Sunday, December 5, 2021

Is flu vaccination important this year?

Health officials and news headlines have announced that it has never been more important to get this year’s flu vaccine. The worry is that trying to accommodate influenza sufferers will snap health systems that are already seriously overstretched by COVID-19 patients. The 2021 northern hemisphere seasonal flu vaccine is now available, and many people are taking this warning seriously, wanting to do their part by staying healthy and preventing flu infections that could land them or others in hospital.

Good intentions aside, how realistic are expectations that the flu vaccine will reduce hospitalizations? Is there a good argument for individuals to get vaccinated? That is hard to say with certainty, but there are many factors to consider, including:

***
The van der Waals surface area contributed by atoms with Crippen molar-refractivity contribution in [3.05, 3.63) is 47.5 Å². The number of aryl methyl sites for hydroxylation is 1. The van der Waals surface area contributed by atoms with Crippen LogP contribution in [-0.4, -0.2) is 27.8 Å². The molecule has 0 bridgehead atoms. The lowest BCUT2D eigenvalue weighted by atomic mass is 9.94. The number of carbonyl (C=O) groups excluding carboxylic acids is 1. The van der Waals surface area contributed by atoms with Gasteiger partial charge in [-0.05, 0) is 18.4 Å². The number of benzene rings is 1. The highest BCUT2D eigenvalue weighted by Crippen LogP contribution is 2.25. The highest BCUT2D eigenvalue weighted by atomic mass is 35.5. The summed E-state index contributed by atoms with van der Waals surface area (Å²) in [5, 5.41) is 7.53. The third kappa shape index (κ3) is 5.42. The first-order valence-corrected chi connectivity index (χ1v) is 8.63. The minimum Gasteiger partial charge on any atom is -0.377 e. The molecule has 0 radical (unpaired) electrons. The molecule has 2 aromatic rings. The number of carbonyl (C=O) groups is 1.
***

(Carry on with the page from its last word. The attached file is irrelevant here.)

• Vaccine effectiveness
  • Disease transmissibility, severity, and prevalence
  • Vaccine risk

Vaccine effectiveness

BIG Media contributor Lee Hunt, in Understanding vaccine effectiveness and breakthrough, quotes the definition of vaccine effectiveness (VE) as “the percentage reduction in the incidence of disease among vaccinated persons compared with unvaccinated persons.” For example, in an unvaccinated group, 100 people might become infected with a virus. If, in a similar sized vaccinated group, only 10 get infected, the VE is (100-10)/100, or 90% effective.

Let’s look back at some historical flu numbers for context. In the United States, from 2004 to the present, the effectiveness of annual flu vaccines has varied from -52% to 70%.[1] Nationwide adjusted median annual values are shown in Figure 1 with the minimum and maximum range for each year overlain for context. A negative vaccine effectiveness means that, alarmingly, vaccinated people have a higher likelihood of contracting the flu than non-vaccinated people.

Is flu vaccination important this year?

Figure 1: Flu vaccine effectiveness, U.S., 2004-2021. *Note that 2020-21 did not have enough data to determine flu vaccine effectiveness.